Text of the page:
Mining for milliwatts

March 15, 2019Dan No Comments »

Those who know me well, know that I like to tinker with electronics projects. And tend to have a lot of projects going at any given time. Lately, I’ve been playing with lithium ion batteries.

I’ve always enjoyed playing with batteries, using them to power remote control toys, or small electricity projects when I was a kid. I remember gutting 12v fans from HP desktop computers (386’s I think) and using them on hot summer days to try and stay cool, powered by 12v batteries. I’d use a big external battery pack, jankily wired into my gameboy, to keep it going on long car trips.

Much more recently, I learned about lithium-ion batteries, enjoying both their rechargeable nature and high power density. They keep my hexbright flashlight shining bright and allow it to recharge easily. I have a LiFePO4 battery in my motorcycle, which is one of the few batteries that will fit in its tiny pancake-shaped battery compartment and still have enough power to crank the engine. I also have a bicycle with an electric motor and large lithium ion battery pack – that pack uses 56 little 18650 lithium ion cells. The Tesla motor company famously uses hundreds of them to power their cars.

Back to the pictures above – I’ve had 2 old laptop battery packs kicking around my house for several years (14 years in fact, actually following me through 4 different moves). I’ve been meaning to recycle them, but then I started wondering if there were any useful cells inside of them. Many folks online are harvesting cells like the above from old battery packs they can find, and using them to power bikes or skateboards or even their house. It’s a rather common failure mode for 1 or 2 cells in a laptop battery to go bad, making the pack useless for powering a laptop. But there’s still life in the other cells.

…I was able to remove 15 18650’s from these 2 old packs – could they be any good?

Another broomball season wraps up

February 28, 2019Dan No Comments »

Winter at Michigan Tech means a few things – snow, Winter Carnival, and broomball! Thought I’d highlight that last one a bit here, as I have just wrapped up my 9th season of playing Michigan Tech broomball!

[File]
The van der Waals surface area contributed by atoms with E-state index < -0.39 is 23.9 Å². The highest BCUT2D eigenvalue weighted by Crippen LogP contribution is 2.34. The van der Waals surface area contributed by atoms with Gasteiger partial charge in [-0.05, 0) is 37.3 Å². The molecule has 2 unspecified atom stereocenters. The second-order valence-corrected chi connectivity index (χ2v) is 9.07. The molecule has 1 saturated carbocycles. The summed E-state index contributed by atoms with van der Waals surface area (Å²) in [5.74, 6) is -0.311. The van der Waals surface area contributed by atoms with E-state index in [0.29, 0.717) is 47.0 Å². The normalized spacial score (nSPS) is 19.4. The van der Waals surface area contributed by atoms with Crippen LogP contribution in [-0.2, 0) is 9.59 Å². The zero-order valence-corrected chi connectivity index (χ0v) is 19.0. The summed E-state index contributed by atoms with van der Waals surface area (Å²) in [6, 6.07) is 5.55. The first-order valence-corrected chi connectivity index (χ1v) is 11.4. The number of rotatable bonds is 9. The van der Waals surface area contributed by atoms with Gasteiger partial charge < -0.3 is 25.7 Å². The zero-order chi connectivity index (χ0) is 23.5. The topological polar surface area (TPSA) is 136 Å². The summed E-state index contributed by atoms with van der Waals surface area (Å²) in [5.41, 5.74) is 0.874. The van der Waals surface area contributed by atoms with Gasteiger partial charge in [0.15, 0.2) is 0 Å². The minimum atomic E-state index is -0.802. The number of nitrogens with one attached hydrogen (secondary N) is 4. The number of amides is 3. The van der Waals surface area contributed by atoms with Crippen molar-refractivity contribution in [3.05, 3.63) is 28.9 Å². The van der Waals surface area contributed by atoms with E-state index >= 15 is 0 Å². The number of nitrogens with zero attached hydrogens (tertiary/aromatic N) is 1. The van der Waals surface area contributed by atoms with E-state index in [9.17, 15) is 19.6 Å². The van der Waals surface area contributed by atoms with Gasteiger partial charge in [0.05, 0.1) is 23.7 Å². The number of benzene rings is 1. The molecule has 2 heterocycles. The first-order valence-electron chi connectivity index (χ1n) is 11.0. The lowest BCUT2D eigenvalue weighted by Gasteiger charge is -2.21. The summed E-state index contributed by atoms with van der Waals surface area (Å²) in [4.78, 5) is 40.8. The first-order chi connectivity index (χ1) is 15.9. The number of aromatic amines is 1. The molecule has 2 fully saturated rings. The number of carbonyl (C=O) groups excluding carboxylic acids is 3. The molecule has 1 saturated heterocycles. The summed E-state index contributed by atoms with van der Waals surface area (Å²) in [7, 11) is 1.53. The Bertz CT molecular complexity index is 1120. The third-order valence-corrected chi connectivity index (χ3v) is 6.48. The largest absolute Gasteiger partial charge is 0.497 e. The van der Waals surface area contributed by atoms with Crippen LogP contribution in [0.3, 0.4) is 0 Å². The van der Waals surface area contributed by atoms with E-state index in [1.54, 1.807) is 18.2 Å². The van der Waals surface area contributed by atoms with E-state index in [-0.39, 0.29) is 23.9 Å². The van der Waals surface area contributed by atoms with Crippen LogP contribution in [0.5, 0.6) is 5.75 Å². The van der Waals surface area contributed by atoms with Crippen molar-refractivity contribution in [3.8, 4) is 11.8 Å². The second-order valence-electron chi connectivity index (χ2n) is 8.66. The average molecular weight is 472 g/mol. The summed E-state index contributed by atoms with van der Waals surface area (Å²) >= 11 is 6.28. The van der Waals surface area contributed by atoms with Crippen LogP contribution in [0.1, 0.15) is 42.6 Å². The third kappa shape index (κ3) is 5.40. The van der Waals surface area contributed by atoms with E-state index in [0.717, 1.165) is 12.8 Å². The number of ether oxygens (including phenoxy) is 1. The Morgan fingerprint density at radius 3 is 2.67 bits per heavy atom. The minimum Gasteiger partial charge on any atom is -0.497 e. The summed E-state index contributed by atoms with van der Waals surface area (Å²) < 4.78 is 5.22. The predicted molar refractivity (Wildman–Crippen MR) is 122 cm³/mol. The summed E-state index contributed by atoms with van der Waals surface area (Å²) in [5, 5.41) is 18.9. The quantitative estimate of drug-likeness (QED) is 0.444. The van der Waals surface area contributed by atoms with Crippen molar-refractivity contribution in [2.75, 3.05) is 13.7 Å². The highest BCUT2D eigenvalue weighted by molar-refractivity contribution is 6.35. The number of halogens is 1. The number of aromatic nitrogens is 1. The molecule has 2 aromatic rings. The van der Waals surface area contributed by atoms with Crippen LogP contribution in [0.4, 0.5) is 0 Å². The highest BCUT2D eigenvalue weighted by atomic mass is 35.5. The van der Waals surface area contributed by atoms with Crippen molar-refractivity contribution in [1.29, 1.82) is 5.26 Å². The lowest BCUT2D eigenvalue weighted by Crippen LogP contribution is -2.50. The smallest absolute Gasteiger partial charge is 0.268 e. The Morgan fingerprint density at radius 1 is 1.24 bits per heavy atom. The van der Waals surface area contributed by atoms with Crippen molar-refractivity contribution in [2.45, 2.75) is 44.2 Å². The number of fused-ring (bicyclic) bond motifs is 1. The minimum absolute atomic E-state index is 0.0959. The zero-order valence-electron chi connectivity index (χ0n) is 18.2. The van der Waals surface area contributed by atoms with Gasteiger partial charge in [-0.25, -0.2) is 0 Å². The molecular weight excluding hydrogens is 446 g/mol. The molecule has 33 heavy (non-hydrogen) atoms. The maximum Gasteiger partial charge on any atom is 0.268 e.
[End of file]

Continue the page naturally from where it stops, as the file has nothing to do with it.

Michigan Tech takes broomball pretty seriously, with hundreds of (mostly) students taking part every season. Stats are kept and bragged about very seriously:

This last season was a good one, in fact my team won all of our games except for 1 – a pretty good record if I do say so myself. I look forward to broomball every year, it’s a nice excuse to be outside and be active, and engage in some friendly competition. I do also look forward to the time it frees up in my schedule, when it’s all done…

As an aside, one thing I look to be doing with this extra time is building out a new website – I’ll just leave that here for now, more coming later!

APRS in 2019 (part 2)

January 31, 2019Dan No Comments »

Well, I mentioned in my last post I was having trouble getting APRS to work, and needed to do some further troubleshooting. As it turns out, the free program direwolf is a pretty neat utility for doing many APRS tasks, including troubleshooting.

I was able to download and install direwolf, tune my alinco radio to 144.390 Mhz, and run an audio patch cord from my alinco radio to the audio-in port on my PC. From there, I was ready to have direwolf decode any APRS messages my radio could receive, and carry on troubleshooting.

Forgive the small text – the above shows the output I was able to get from direwolf, after setting my Anytone radio to operate in GPS beacon mode. Note the top 2 messages, direwolf is able to tell there is a digital message here, but notes that it’s not in the AX.25 format, and can’t cleanly decode it.

On a whim, I changed the aprs path from what I believed to be correct, ” WIDE1-1,WIDE2-2″ to just “WIDE2-2”. And success! Note the bottom 2 messages, which direwolf was able to decode successfully. Apparently my Anytone radio doesn’t operate correctly with a comma in the Path setting (and doesn’t handle that failure gracefully at all. I’m sure you’ll hear more about APRS in the future 🙂